During December of 2010, I visited Orlando with two of my cousins and my sister, Yusra. Orlando, to be sure, was a lovely city to be in during the winter; the weather was perfect, strolling downtown in the relative quit was beyond peaceful, and the greenery still lining the trees was a welcome contrast to the skeletal branches of Virginia.
But the real gem, and purpose, of our visit was the Wizarding World of Harry Potter.
I’m quite certain I may have actually teared up when I first caught a glimpse of the castle. I man, it was more or less my entire childhood bursting to life before my eyes.
Between the quaint replica of Hogsmeade to the castle interior, every detail was accounted for and nothing went unnoticed by my keen, knowing eye. I entered the park expecting to spend the weekend scrutinizing this and that – Ollivander’s isn’t nearly cluttered enough, the Three Broomsticks looks nothing like it did in the films, they’re certainly going to leave some of the candy out of Honeydukes – but was pleasantly surprised to find absolutely nothing to criticize.
Well, I suppose, aside from the fact that the park isn’t within walking distance of my apartment, but I’ll give them a pass on that one.
Snow-topped roofs, buildings of all shapes and sizes clustered together cozily, cobblestone streets, Butterbeer stands around every corner, familiar shops, British accents. It was, in short, perfection.
Our first stop was, of course, Honeydukes Sweets. Which, upon entering, we realized was combined with Zonko’s Joke Shop. It was delightful. And colorful. And delicious. It was also packed. There was actually a line to enter. Only at Harry Potter World would I spend 45 minutes waiting in line to enter a store.
But even so, the wait was entertaining, as each window display [of which there are many] is filled to the top with familiar treats from the books, and I stood there reminiscing, mostly to myself, out loud, about the significance of each and every thing in each and every window.
I felt what I assume 7-year-olds feel when they unwrap Christmas presents. Times a hundred.
We kept it simple and familiar, food-wise. A pack or two of Bertie Bott’s Every Flavour Beans [and let me tell you, they mean every flavour], Cauldron Cakes, and Chocolate Frogs.
I recall us grabbing our haul, plopping down with our backs against the stone wall of the shop, stretching our legs across the cobblestone street, and going through the treats, each bite taking us back to moments spent on the Hogwarts Train with the sweets trolley weaving in and out of compartments, or the trio’s adventures in Hogsmeade over Christmas term, warming up with pints of Butterbeer.
Speaking of, the Butterbeer at the park was itself a delight. We probably drank a glass of it each time we stepped foot in the park; carts adorned every entrance and corner to the park, selling the drink in adorable plastic mugs, full to the brim with a combination of fizzy drink and warming foam.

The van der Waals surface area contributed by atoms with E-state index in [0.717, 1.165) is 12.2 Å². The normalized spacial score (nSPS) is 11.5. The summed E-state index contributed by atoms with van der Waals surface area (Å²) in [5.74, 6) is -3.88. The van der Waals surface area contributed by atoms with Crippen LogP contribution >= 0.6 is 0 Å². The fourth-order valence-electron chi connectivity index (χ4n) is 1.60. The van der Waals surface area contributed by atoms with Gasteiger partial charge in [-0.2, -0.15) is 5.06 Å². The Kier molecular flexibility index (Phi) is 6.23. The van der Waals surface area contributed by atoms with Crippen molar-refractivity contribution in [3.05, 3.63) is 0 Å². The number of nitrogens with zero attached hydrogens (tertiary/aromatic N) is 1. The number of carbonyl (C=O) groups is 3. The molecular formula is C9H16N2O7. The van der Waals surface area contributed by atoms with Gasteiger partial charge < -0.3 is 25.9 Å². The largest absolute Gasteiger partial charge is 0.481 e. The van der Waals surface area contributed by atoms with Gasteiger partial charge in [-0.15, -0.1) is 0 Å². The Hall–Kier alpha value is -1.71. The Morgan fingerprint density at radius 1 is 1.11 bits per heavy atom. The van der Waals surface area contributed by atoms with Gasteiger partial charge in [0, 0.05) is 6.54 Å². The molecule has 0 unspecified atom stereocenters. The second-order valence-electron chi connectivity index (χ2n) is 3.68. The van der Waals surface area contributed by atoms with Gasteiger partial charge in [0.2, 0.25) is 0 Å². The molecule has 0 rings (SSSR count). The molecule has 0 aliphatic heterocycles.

I spent a considerable amount of time later in the year, with the release of the final film looming, trying to devise my own version of the drink. The recipe I constructed was perfect, insofar as it represented the idea I always had in mind when I read the books, though was drastically different from the one dreamt up by Universal. Theirs lacks any sort of butter or milk at all, and instead is offered vegan, so that any of their guests have the pleasure of enjoying it.
Nevertheless, they both have a similar warming quality about them, and feel nothing short of delightful going past the tongue and down the throat.
The rest of the shops were just as lovely; Ollivander’s was perfectly messy with boxes upon boxes of wands stacked from floor to ceiling, an almost-sinister darkness cloaking the interior of the store, and a distinct sense of magic hidden among the dusty shelves. Ollivander himself greeted us upon our entrance, and with his soft-spoken, whimsical voice, it was a somewhat surreal experience. It would have been more surreal if he had selected me instead of Joey up there to give a wand out to, but still enjoyable. After his little skit, we got to browse his shop, which is combined with Dervish and Banges.
We all picked up wands from D&B, of course, as they sell them according to one’s birth month [using a Celtic calendar], and I’m pretty sure there were occasional wizards duels happening in the back seat of the van as we made the 800-odd mile trek back up north.
The rides themselves were fantastic fun, particularly the Journey through Hogwarts, were amazingly done. The castle interior was a sight to behold, looking exactly how I always pictured while reading the novels, and a very crafty way to keep everyone entertained during the near 1-hour wait to the actual ride.
Aside from the rides, we had selected the perfect time of year to visit; Christmas. There was already a wonderful feel of festivity in the air emanating from the other visitors which left permanent, giddy grins on our faces for the duration of the trip, but the park itself went to surprising lengths to bring some of the novels’ Christmas to us.
Most notably, the arrival of Hogwarts, Durmstrang, and Beuxbaton students for a cappella renditions of Hogwarts music and Christmas carols, and a wonderful performance of gymnastics and dance. A lovely break from waiting in lines, and pleasant against the gentle breeze of Florida winter.
Three full days were spent at the park, and even then, we couldn’t get enough. Butterbeer, a few meals at the Three Broomsticks – which was beautifully constructed and every bit as homey and comforting as you’d imagine – copious amounts of money spent on overpriced scarves, wands, and Honeydukes sweets, and we still could have happily spent weeks roaming Hogsmeade’s crowded streets.
It’s been a year and a half since our visit, but I’m just as bit in love with the park as I was that weekend.
Perhaps one day I’ll be back.
If I haven’t been already, of course.